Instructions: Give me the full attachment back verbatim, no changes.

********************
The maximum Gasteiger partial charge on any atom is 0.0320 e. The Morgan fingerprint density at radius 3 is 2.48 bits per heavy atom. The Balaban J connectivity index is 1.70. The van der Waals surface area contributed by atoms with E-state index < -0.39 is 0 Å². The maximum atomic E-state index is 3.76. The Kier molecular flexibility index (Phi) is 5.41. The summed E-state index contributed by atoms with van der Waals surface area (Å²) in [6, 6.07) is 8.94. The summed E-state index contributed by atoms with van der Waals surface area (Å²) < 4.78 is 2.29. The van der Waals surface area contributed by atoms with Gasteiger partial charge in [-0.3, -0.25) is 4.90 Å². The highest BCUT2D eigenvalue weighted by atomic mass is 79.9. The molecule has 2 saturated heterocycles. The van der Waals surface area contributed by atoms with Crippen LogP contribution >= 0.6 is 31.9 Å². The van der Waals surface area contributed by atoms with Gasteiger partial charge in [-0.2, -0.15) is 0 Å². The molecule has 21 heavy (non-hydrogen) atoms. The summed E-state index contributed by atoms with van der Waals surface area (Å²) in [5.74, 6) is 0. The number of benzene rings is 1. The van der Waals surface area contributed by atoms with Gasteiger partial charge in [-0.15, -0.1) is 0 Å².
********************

The maximum Gasteiger partial charge on any atom is 0.0320 e. The Morgan fingerprint density at radius 3 is 2.48 bits per heavy atom. The Balaban J connectivity index is 1.70. The van der Waals surface area contributed by atoms with E-state index < -0.39 is 0 Å². The maximum atomic E-state index is 3.76. The Kier molecular flexibility index (Phi) is 5.41. The summed E-state index contributed by atoms with van der Waals surface area (Å²) in [6, 6.07) is 8.94. The summed E-state index contributed by atoms with van der Waals surface area (Å²) < 4.78 is 2.29. The van der Waals surface area contributed by atoms with Gasteiger partial charge in [-0.3, -0.25) is 4.90 Å². The highest BCUT2D eigenvalue weighted by atomic mass is 79.9. The molecule has 2 saturated heterocycles. The van der Waals surface area contributed by atoms with Crippen LogP contribution >= 0.6 is 31.9 Å². The van der Waals surface area contributed by atoms with Gasteiger partial charge in [-0.2, -0.15) is 0 Å². The molecule has 21 heavy (non-hydrogen) atoms. The summed E-state index contributed by atoms with van der Waals surface area (Å²) in [5.74, 6) is 0. The number of benzene rings is 1. The van der Waals surface area contributed by atoms with Gasteiger partial charge in [-0.15, -0.1) is 0 Å².